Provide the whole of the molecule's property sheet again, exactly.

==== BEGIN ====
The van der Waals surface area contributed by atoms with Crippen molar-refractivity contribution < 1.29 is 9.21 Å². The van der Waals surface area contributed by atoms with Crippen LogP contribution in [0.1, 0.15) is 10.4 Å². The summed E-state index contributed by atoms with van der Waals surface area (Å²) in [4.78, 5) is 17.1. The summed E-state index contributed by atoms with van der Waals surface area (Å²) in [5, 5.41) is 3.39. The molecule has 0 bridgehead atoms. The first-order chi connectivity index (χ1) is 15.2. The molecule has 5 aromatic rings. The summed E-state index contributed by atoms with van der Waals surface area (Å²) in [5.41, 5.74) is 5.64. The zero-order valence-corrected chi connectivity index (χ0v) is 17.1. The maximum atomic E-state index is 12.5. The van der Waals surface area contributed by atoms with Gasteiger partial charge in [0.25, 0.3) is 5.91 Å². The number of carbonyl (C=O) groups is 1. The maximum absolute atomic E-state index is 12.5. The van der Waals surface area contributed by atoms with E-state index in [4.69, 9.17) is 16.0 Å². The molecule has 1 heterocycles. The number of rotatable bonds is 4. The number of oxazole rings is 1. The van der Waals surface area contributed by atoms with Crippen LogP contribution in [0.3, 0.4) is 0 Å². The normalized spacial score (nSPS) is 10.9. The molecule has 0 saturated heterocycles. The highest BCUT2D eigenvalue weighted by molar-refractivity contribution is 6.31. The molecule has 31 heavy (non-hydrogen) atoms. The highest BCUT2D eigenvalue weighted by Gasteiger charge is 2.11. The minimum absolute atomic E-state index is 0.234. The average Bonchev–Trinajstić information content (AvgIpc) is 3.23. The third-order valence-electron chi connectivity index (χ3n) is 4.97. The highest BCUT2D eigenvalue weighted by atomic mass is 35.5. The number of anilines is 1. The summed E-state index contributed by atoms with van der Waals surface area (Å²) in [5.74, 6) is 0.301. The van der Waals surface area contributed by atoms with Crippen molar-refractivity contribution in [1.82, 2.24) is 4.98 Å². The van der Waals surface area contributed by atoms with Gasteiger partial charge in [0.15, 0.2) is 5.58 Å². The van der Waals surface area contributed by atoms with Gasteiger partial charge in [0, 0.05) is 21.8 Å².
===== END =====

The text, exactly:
The van der Waals surface area contributed by atoms with Crippen molar-refractivity contribution < 1.29 is 9.21 Å². The van der Waals surface area contributed by atoms with Crippen LogP contribution in [0.1, 0.15) is 10.4 Å². The summed E-state index contributed by atoms with van der Waals surface area (Å²) in [4.78, 5) is 17.1. The summed E-state index contributed by atoms with van der Waals surface area (Å²) in [5, 5.41) is 3.39. The molecule has 0 bridgehead atoms. The first-order chi connectivity index (χ1) is 15.2. The molecule has 5 aromatic rings. The summed E-state index contributed by atoms with van der Waals surface area (Å²) in [5.41, 5.74) is 5.64. The zero-order valence-corrected chi connectivity index (χ0v) is 17.1. The maximum atomic E-state index is 12.5. The van der Waals surface area contributed by atoms with Gasteiger partial charge in [0.25, 0.3) is 5.91 Å². The number of carbonyl (C=O) groups is 1. The maximum absolute atomic E-state index is 12.5. The van der Waals surface area contributed by atoms with E-state index in [4.69, 9.17) is 16.0 Å². The molecule has 1 heterocycles. The number of rotatable bonds is 4. The number of oxazole rings is 1. The van der Waals surface area contributed by atoms with Crippen LogP contribution in [0.3, 0.4) is 0 Å². The normalized spacial score (nSPS) is 10.9. The molecule has 0 saturated heterocycles. The highest BCUT2D eigenvalue weighted by molar-refractivity contribution is 6.31. The molecule has 31 heavy (non-hydrogen) atoms. The highest BCUT2D eigenvalue weighted by Gasteiger charge is 2.11. The minimum absolute atomic E-state index is 0.234. The average Bonchev–Trinajstić information content (AvgIpc) is 3.23. The third-order valence-electron chi connectivity index (χ3n) is 4.97. The highest BCUT2D eigenvalue weighted by atomic mass is 35.5. The number of anilines is 1. The summed E-state index contributed by atoms with van der Waals surface area (Å²) in [5.74, 6) is 0.301. The van der Waals surface area contributed by atoms with Crippen molar-refractivity contribution in [1.82, 2.24) is 4.98 Å². The van der Waals surface area contributed by atoms with Gasteiger partial charge in [0.15, 0.2) is 5.58 Å². The van der Waals surface area contributed by atoms with Gasteiger partial charge in [0, 0.05) is 21.8 Å².